The Finest Hours is the true story of Bernie Webber (Chris Pine), a coast guard in New England in 1952. He's engaged to a lovely young woman named Miriam (Holiday Grainger), and on the day he goes to ask his commander (Eric Bana) for permission, he's sent away on a mission he knows he might not come back from. An oil tanker, just off the coast line, has been struck by intense waves and split in half. 30 survivors remain on the ship, and if they don't get rescued soon, they're all going to die. It's up to Bernie and his three crew members to take a small boat out into the middle of the sea and rescue them, but the odds are most certainly against them.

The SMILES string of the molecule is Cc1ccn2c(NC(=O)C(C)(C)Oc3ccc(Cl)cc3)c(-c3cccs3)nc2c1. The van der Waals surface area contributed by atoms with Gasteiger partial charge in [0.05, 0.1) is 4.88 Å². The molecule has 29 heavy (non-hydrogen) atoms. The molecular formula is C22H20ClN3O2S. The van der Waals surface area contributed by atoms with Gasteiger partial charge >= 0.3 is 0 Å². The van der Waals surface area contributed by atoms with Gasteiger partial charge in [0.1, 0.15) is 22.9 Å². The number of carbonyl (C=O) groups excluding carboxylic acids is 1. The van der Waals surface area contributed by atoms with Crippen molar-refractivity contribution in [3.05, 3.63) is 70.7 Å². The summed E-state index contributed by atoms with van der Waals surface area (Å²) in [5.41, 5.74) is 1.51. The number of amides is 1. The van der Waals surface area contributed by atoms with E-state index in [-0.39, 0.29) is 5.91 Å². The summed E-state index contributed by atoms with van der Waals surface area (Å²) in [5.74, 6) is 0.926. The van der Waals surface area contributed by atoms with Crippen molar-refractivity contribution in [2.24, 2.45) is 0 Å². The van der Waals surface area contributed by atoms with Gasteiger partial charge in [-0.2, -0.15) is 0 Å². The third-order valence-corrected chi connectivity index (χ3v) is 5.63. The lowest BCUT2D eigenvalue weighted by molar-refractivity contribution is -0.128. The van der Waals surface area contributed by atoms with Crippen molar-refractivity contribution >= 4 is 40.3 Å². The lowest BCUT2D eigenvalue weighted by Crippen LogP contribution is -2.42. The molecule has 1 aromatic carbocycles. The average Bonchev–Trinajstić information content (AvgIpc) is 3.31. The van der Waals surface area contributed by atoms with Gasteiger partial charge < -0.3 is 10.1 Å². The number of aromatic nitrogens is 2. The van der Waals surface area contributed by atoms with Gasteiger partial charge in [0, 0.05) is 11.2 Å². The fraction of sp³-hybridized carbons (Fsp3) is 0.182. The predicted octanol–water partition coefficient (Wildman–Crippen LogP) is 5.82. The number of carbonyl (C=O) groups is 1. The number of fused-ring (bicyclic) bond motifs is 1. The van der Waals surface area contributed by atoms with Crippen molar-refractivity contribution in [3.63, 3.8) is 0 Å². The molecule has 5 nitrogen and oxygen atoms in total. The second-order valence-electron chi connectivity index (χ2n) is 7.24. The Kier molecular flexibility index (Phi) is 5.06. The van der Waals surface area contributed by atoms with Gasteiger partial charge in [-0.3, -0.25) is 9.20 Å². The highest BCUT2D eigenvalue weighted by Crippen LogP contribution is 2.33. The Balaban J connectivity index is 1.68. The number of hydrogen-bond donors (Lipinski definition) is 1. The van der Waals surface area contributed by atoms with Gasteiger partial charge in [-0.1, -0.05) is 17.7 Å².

It's slow moving, but once the film gets going, it's good. A decent amount of time is dedicated to setting up these characters and their relationships with one another, and while it's necessary for the story, it's a bit of a drag and dwells in very familiar territory. But once Pine is sent out to sea, it makes for a damn good movie. It's a repetitive scenario, the characters just floating through wave after wave, but I was far from bored, and as their journey continues, the stakes continue to rise, and I found myself doubting that this film would have a happy ending.
To sum up, The Finest Hours is a familiar and safe true story with off pacing, but nothing about its familiarities are necessarily bad, and therefore, the film actually ends up being pretty good and surprisingly moving.